N10 blocked by school protest in Paterson


“We are going to protest in this way until they give us teachers and take our kids from learning under trees into classrooms”

Photo of protesters
Protest over a shortage of teachers and classrooms at Sandisulwazi Secondary School in Paterson closed the N10 freeway from 8am until 11am on Wednesday. Photo: Joseph Chirume

About 300 Eastern Cape learners, their parents and other community members protested on Wednesday over a shortage of classrooms and teachers at Sandisulwazi Secondary School in Paterson.

The protesters accused the Eastern Cape Department of Education of not honouring a commitment to provide teachers by the start of term. The problem of teacher shortages at the school began years ago.

The protesters left the school at 8am and walked 500 metres to the intersection of the N10 freeway and the R342, where they used burning tyres, concrete and other objects to block the roads.

Three hours later, police fired rubber bullets to disperse them. Traffic was backed up for kilometres on either side of the N10 freeway.

“We are going to protest in this way until they give us teachers and take our kids from learning under trees into classrooms,” said Lena Cupido, a parent at the school.

“This is a multi-racial school, but it’s only isiXhosa and English languages that have teachers. Afrikaans-speaking learners are always left out. This is not good for our children’s future. We had a teacher in Afrikaans at the end of last year whose contract was not renewed this term,” said Cupido.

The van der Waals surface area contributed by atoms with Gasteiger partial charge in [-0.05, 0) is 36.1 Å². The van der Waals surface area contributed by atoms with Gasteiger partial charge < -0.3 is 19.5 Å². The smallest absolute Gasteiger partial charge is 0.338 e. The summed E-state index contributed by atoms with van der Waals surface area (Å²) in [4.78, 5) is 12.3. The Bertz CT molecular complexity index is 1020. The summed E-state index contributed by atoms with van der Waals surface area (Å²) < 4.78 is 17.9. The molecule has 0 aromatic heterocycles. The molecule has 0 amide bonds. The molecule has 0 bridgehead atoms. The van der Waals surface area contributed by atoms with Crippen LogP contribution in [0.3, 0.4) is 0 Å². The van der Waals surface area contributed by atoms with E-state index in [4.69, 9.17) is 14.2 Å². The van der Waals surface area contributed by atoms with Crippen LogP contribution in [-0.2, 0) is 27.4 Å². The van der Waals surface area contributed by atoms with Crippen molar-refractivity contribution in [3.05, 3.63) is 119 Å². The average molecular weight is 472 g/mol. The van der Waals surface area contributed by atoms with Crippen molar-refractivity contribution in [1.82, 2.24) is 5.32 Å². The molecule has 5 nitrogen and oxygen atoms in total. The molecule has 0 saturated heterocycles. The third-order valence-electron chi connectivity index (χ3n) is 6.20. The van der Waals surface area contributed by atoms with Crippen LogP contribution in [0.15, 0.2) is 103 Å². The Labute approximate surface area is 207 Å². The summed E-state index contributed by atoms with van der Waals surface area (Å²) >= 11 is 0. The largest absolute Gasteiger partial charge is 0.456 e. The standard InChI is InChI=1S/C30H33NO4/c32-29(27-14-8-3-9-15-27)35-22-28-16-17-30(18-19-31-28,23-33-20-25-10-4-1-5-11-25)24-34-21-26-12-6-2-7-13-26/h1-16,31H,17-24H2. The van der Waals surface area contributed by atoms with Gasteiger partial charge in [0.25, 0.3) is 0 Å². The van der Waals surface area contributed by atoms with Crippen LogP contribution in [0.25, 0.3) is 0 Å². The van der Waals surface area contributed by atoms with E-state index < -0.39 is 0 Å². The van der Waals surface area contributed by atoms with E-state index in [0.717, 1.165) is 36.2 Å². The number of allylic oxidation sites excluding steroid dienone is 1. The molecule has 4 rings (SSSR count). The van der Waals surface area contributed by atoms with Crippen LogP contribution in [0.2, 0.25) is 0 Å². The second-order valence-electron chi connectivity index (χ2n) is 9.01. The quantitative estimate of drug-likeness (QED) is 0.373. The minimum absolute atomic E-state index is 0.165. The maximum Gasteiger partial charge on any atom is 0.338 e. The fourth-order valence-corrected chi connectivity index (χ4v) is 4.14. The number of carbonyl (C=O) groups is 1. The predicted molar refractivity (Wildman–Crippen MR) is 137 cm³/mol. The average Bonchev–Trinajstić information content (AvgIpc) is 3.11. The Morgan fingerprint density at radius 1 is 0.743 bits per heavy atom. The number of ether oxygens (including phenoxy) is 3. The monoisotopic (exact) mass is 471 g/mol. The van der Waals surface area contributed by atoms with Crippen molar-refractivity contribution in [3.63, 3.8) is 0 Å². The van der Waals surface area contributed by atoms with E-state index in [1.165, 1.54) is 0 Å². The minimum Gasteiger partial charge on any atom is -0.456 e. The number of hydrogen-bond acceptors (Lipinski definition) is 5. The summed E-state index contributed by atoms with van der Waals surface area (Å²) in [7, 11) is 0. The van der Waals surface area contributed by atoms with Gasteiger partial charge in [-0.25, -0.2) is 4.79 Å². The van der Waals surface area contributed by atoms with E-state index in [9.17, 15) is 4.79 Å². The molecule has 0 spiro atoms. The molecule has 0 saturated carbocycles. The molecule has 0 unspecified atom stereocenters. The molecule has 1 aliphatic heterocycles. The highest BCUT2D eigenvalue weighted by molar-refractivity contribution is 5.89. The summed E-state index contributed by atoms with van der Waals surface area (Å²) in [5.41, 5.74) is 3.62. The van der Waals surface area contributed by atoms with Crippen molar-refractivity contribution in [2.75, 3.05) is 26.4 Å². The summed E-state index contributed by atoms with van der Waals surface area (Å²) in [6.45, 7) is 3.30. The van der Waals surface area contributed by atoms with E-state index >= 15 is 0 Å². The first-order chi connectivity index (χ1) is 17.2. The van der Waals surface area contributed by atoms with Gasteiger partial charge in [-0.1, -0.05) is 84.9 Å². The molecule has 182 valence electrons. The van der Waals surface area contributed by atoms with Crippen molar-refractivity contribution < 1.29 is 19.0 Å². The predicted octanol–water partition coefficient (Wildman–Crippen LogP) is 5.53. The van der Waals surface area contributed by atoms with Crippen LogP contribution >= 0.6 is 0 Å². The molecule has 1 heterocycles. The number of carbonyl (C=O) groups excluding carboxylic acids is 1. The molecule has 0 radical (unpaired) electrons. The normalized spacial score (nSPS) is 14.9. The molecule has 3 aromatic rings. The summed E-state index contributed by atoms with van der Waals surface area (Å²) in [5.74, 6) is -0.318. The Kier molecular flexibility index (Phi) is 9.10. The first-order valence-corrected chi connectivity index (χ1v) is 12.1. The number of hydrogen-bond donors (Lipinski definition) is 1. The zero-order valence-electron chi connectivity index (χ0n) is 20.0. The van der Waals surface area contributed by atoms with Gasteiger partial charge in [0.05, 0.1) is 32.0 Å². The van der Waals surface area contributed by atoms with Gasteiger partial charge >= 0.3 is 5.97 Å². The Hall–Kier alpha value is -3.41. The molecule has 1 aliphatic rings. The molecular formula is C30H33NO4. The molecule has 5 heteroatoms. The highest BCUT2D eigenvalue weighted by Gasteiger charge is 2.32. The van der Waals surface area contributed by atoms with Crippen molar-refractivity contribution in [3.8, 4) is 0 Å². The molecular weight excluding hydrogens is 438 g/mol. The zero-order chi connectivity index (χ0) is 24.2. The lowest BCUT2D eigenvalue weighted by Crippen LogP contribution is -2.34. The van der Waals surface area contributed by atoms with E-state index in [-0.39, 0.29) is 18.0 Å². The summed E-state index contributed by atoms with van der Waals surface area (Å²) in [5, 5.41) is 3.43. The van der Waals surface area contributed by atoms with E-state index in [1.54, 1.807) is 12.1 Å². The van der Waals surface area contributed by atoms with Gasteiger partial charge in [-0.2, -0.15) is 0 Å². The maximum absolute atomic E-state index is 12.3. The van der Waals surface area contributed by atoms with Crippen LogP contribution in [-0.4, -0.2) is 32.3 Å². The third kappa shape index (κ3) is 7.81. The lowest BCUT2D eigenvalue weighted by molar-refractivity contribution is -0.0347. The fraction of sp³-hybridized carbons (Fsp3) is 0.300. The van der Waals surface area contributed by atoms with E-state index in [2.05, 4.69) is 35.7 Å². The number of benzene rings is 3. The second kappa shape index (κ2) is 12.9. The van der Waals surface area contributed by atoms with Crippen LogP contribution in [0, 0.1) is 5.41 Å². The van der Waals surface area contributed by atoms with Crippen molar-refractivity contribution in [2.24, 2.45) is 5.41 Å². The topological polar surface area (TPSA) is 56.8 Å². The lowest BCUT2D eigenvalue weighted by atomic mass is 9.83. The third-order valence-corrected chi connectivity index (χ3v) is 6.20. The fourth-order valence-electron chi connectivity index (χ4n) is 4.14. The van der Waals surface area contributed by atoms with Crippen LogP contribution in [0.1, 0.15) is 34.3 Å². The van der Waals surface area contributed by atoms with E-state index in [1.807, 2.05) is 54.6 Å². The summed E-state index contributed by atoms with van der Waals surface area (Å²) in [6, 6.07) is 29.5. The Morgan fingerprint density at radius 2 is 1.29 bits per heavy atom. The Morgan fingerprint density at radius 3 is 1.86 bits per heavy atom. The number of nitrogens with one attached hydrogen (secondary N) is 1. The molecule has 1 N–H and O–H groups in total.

Vuyisani Kamani, in grade 11, said, “I am protesting in solidarity with grades 8 to 10 who are learning under trees and do not have teachers.”

One of the protest leaders, who did not want to be identified, said, “Four classrooms were burned last year and the suspects were never apprehended. We engaged the department over the issue, but nothing concrete has materialised … We have a shortage of four teachers in Afrikaans language, Natural Sciences, Life Orientation and isiXhosa language. We also need someone who can teach Creative Arts.”

According to a staff member, the school has 410 learners and nine teachers. He said the department provided two temporary teachers last year for Afrikaans and Life Orientation but their contracts were not renewed. He said Sandisulwazi’s matric pass rate was 54.6% in 2018.

GroundUp is awaiting comment from Eastern Cape Department of Education spokesperson Malibongwe Mtima.

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TOPICS:  Education

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